RICH OSWEILER — ASSOCIATE EDITOR
Quiet and Peace
Interesting that this record was on my list of most-anticipated releases last year. Happily, Quiet and Peace shows that the Buffalo Tom formula works as well as it did 20 years ago, when their music made up a big chunk of the soundtrack to my entry into adulthood. Through incredible cohesiveness as a power-indie-pop trio, thoughtful and emotional lyrics, and rock-solid musicianship, the album’s 11 tracks ooze the energy, catchiness, and timelessness the band’s music is known for—not to mention frontman Bill Janovitz’s unique style and mastery of an SG pushing a Marshall. From the anthemic spirit of the first track, “All Be Gone,” to the band’s beautiful take on Simon & Garfunkel’s “The Only Living Boy in New York” closing it out, Quiet and Peace exceeded my quite high expectations.
At just 21 years old, Sophie Allison is well on her way as a songwriter to reckon with. The indie multi-instrumentalist standout got her start as a bedroom DIY-er sharing her songs on Bandcamp before starting college in New York, and before she knew it, a buzz was afoot. Allison quit school not long after, headed home to Nashville to go all-in with music, and it’s paying off. Clean is Allison’s first full-on studio effort with a band, and while it’s expectedly more polished than her past releases, the production retains an elegant lo-fi energy. The 10 tracks vary plenty, but all have a melodic, melancholy, airy, and super-chill nature as she sings about heartache and life in a manner that can sound confident and vulnerable at the same time. One can’t help but hear similarities to early Juliana Hatfield and Liz Phair, but this mature-for-her-years songstress is paving her own path.
Most-anticipated 2019 releases: Toro y Moi, Bettie Serveert, Swervedriver, Son Volt, Juliana Hatfield, Madonna, L7.
CHRIS KIES — ASSOCIATE EDITOR
Longing to Be the Mountain
It makes sense that power trio King Buffalo’s sophomore LP is bonded by three forces: flow, space, and, of course, heaviness. The pace on LTBTM is much like the smooth cadence and perpetual hypnotic groove of hip-hop star NAS: It’s deliberate, powerful, and always bobbing forward like the Iron Fleet in Game of Thrones. Bookend bloomers “Morning Song” and “Eye of the Storm” exude the group’s blossoming confidence (and patience), providing air for suspense, tension, and crescendo-ing releases. With the added breathing room, the explosive parts build and powerfully bust through like a blues-tinged, psychedelic, kraut-rock-powered tsunami best felt in the doubled solos of “Quickening.”
Must-hear tracks: “Morning Song” and “Quickening.”
In 2018, guitarist Matt Pike released two remarkable albums for High on Fire and Sleep. HOF’s Electric Messiah is Grammy nominated, but I’d like to spotlight his other album, The Sciences. Sure, I could entice you by mentioning the glacial riffs (something Pike calls a song’s “conversation starter”) heard in “Sonic Titan,” or maybe the sped-up “Marijuanaut’s Theme” à la “Dragonaut” from Sleep’s Holy Mountain, or even the Floydian instrumental “The Botanist” that recalls “Time” or “Dogs” … but that’s a time suck. I’d suggest you take a rip, put some headphones on, and let Pike guide your guitar odyssey and leave you with these words from his PG interview: “The guitar is a spiritual instrument—it goes from heart, to head, to hands, out the speaker cabs, and into the universe. That directly impacts the people who listen to you.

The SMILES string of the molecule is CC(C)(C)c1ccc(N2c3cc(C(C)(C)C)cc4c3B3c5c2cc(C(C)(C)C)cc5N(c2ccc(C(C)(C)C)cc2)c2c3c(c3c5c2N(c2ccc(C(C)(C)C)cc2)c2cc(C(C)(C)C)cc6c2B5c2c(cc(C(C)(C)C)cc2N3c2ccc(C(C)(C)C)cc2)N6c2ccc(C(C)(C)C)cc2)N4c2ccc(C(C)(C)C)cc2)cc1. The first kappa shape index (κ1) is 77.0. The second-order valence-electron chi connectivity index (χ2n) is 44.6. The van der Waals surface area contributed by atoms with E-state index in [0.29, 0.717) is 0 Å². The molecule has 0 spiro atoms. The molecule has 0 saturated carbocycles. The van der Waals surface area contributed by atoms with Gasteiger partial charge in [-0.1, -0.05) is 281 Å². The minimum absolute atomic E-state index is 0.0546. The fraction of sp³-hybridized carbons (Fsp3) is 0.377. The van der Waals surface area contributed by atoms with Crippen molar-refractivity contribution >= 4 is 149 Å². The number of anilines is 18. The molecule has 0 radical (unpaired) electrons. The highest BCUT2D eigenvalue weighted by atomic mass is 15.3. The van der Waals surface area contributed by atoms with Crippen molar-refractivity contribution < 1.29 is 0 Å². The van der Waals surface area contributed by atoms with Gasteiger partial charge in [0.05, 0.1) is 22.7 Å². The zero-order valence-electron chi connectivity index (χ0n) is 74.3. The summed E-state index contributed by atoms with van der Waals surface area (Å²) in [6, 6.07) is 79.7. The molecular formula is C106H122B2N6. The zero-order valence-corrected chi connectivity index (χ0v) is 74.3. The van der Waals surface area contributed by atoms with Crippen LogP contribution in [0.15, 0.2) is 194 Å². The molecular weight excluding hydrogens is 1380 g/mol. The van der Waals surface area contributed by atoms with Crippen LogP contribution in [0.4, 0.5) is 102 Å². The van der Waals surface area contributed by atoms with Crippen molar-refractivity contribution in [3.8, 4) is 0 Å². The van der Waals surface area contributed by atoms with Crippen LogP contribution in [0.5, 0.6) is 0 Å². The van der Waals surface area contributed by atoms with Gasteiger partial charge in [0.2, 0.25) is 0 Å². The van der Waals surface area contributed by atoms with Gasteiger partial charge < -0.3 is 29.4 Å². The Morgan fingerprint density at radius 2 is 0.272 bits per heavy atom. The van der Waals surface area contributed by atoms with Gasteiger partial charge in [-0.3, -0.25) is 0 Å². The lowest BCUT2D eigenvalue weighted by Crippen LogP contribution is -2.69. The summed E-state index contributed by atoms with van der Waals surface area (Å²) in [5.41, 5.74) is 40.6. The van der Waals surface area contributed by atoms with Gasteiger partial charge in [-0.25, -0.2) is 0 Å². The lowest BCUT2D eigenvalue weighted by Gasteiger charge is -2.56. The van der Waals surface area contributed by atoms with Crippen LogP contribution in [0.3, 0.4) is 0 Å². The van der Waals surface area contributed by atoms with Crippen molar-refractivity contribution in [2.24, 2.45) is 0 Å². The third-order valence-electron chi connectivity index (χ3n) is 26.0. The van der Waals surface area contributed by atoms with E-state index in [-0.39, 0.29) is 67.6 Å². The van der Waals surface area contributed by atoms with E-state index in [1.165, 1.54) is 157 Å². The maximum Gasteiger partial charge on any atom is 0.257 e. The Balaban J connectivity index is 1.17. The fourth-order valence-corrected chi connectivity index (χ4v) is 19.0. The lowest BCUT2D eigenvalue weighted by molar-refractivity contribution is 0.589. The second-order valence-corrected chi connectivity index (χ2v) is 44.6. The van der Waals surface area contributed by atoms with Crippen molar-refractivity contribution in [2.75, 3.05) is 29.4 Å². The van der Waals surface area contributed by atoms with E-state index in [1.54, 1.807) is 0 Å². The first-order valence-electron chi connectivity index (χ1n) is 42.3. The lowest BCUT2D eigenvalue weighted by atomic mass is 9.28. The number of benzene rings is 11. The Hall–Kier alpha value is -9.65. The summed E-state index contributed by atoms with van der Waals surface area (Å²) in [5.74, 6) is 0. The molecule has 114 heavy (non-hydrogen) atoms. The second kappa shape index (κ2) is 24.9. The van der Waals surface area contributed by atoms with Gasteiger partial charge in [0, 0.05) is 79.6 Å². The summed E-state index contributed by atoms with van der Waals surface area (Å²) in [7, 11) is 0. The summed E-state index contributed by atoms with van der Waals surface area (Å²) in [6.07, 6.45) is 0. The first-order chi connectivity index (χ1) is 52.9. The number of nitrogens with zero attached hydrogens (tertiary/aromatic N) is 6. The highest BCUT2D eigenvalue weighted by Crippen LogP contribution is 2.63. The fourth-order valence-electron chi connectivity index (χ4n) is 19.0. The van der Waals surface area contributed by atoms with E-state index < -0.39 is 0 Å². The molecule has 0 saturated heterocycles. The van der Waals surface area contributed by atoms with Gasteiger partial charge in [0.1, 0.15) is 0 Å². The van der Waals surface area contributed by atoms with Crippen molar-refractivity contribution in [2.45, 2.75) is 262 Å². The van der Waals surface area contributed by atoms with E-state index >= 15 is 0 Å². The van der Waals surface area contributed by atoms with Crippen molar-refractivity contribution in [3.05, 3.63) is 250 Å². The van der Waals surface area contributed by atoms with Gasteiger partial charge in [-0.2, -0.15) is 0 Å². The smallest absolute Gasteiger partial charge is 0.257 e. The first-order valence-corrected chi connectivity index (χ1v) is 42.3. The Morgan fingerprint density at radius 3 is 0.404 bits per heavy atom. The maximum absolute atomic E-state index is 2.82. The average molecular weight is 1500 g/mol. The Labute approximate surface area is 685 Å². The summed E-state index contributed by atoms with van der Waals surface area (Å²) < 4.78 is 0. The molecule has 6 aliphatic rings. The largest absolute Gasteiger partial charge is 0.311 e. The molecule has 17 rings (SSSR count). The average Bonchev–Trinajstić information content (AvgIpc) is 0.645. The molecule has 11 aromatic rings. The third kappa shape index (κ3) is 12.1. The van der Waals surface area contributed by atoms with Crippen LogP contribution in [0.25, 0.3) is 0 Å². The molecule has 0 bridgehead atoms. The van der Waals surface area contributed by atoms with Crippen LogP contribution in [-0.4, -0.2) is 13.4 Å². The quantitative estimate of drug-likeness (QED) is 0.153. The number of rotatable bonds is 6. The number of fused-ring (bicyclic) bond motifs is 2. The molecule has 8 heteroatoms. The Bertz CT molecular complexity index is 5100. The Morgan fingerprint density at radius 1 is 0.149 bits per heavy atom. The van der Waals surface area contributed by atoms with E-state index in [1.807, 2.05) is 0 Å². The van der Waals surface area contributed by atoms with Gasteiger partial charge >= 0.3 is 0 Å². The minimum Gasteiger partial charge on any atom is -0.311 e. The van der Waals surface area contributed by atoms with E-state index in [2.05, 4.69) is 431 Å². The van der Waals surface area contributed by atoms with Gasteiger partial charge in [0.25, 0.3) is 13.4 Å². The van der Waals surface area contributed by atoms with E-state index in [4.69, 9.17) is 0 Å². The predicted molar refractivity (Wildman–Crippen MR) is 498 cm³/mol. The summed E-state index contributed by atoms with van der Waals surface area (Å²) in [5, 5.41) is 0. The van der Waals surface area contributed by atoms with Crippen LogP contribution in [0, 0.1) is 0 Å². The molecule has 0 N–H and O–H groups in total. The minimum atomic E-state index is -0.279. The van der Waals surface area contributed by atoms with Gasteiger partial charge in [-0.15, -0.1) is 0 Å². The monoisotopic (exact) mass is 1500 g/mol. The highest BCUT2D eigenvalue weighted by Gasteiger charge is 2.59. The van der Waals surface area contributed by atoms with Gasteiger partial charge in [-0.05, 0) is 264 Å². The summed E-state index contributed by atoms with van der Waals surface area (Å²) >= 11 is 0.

Must-hear tracks: “The Botanist” and “Sonic Titan.”
Bottle It In
Kurt Vile is known for a quirky, offbeat delivery that’s funkily laid over melodic 10-minute journeys. Thankfully, those idiosyncrasies are intact on this two-LP adventure, and felt best on the psychedelic marathon haze “Bassackwards” (complete with reverse instrumentation), the sparse, spaghetti-Western vibes in “Skinny Mini,” and the intensifying lo-fi loop action that carries “Bottle It In.” Fresh colors breathing new life into the insatiable lyricist’s mojo are the light cover of Charlie Rich’s “Rollin’ With the Flow,” the bouncy “Yeah Bones,” the Petty-esque (with requisite charming harmonies) “One Trick Ponies,” and the soaring keyboard feedback that ushers “Mutinies.” And tying everything together is KV’s ever-patented, sardonic, tongue-in-cheek view on serious matters like heartache, loneliness, growing old, and our society’s worship of the pocket god.
Must-hear tracks: “Bassackwards,” “Mutinies,” and “Bottle It In.”
Honorable Mentions: Dan Auerbach’s Waiting on a Song, Courtney Barnett’s Tell Me How You Really Feel, NAS’ NASIR.
Most-anticipated 2019 releases: Tool (that’s happening this year, right?!), Sturgill Simpson, Ryan Adams, Pelican, Russian Circles.